Message: I am going to be taking out our current entry sidewalk which is concert and replace it with pavers. With considerations of having to take out a portion of the sidewalk in order to match up to the driveway and the fact that we want to round off the one corner I think it best to just remove the sidewalk as it isn't that long. With that considered I would be starting in the soil.

1. Will I have to compact the soil before the crushed rock?

Yes, after the excavation you will run your compactor over the native soil, overlap each pass with the compactor then on the second pass you will go perpendicular to the first pass of the compactor.

2. The whole compacting step is new to me and am not familiar with compacting. Judging that it is a feel how does one determine that each compacted step is sufficiently?

You are correct it is a feeling you get on how the compactor reacts. Following the same process above you will find the compactor will start jumping more and more as you compact that means that you are reaching maximum density.

3. How deep should the crush rock be prior to compacting and after?

Since the maximum lift that you can compact is 4 inches and you need 4 inches of base, you will install approximately 2.5 inches of base compact, then install another 2.5 inches of base and compact again. This should give you a final base course of 4 inches.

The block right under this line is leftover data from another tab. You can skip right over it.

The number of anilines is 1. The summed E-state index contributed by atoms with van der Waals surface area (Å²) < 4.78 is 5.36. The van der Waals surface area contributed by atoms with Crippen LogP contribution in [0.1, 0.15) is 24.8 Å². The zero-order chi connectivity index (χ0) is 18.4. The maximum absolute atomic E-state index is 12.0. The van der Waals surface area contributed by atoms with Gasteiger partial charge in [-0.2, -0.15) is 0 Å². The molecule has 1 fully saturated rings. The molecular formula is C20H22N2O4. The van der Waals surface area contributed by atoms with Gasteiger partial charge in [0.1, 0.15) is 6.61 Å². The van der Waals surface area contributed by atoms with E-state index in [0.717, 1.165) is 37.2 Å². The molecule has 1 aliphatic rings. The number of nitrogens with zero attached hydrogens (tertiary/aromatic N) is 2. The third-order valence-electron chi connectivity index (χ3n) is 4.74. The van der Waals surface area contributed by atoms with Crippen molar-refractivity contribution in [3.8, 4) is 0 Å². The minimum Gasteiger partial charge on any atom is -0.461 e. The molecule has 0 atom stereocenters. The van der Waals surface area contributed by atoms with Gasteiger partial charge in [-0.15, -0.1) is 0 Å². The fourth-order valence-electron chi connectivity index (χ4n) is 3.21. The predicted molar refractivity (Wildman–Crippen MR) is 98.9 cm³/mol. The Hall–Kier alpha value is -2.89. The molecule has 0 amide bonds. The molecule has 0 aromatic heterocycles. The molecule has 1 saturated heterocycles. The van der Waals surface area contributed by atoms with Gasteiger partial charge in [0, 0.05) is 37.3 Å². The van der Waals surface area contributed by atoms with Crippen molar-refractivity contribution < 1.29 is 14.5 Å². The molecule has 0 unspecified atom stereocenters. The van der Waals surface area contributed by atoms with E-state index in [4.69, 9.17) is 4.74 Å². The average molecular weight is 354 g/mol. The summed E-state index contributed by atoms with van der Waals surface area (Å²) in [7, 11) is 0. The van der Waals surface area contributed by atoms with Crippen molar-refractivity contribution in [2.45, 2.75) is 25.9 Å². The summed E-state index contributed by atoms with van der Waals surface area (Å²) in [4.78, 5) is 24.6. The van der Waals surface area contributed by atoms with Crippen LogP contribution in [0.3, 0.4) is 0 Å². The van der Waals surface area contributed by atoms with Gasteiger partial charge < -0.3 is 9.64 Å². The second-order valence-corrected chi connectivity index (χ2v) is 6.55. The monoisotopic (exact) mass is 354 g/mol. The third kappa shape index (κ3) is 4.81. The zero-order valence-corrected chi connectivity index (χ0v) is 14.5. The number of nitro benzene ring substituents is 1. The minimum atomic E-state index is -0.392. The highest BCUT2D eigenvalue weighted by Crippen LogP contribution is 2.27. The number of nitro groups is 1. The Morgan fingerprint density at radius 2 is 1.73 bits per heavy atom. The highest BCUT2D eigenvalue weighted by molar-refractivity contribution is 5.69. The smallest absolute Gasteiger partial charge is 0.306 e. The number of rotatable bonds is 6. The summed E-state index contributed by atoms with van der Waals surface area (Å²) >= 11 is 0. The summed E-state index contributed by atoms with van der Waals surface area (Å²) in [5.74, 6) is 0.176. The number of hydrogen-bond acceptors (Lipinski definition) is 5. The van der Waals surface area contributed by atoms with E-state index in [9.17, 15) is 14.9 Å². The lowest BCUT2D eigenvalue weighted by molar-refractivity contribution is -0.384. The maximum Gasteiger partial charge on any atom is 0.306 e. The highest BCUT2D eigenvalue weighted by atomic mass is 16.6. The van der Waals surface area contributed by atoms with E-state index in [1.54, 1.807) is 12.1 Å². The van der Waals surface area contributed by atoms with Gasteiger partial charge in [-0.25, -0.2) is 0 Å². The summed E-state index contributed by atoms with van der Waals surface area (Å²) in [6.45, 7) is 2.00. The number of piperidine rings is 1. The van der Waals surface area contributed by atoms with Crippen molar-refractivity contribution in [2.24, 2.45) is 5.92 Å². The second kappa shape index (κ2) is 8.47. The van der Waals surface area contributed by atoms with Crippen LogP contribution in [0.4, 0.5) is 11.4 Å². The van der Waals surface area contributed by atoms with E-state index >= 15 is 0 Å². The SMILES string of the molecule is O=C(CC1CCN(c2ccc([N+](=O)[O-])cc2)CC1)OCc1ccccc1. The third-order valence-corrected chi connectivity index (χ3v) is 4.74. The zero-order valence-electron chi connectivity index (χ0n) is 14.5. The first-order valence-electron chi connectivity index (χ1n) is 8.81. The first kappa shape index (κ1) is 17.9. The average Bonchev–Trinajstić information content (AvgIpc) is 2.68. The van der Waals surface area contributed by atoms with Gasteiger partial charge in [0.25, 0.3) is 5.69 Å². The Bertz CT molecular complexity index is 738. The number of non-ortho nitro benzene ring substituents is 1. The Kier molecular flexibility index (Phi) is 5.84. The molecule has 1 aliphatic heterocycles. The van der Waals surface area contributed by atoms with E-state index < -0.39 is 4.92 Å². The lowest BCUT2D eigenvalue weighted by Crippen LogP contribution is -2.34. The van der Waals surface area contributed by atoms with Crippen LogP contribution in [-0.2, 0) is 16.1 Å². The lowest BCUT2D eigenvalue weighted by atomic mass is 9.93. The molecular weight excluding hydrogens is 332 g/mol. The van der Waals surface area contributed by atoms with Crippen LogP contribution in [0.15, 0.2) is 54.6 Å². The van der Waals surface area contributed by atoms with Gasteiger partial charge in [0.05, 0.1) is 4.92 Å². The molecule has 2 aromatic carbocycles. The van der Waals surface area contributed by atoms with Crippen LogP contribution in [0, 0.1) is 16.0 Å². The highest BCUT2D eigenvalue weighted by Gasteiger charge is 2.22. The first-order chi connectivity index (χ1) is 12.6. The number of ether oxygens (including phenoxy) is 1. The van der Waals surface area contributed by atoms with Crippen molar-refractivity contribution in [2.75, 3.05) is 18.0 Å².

4. I have read that the sand layer should be between 1 and 1 1/2" think is that before or after compacting that layer?

Your setting bed should be 1 inch thick and that is before compaction. Compaction is done after the setting of the paver.

5. And once the bricks are laid there is a last compacting step correct? If so I assume that one has to consider this when prepping the area and allow to finish higher than need to allow for the final compacting to match the driveway and front porch, what would that be if all prior compacting steps are done correctly?

Yes, when you screed your sand setting bed you want to account for the compaction that you will be doing later, so if you screed your sand bed so that when you set your paver on the sand bed, the paver is between ¼ inch – 3/8 inch above finish grade. You will then put a thin layer of sand over the paver, not worrying about sweeping the joints at this time, just a layer to protect the pavers from the metal base of your compactor, and start compacting the perimeter first as seen below. After compacting then you can fill your sand joints.

Moderator 6
Replies: NO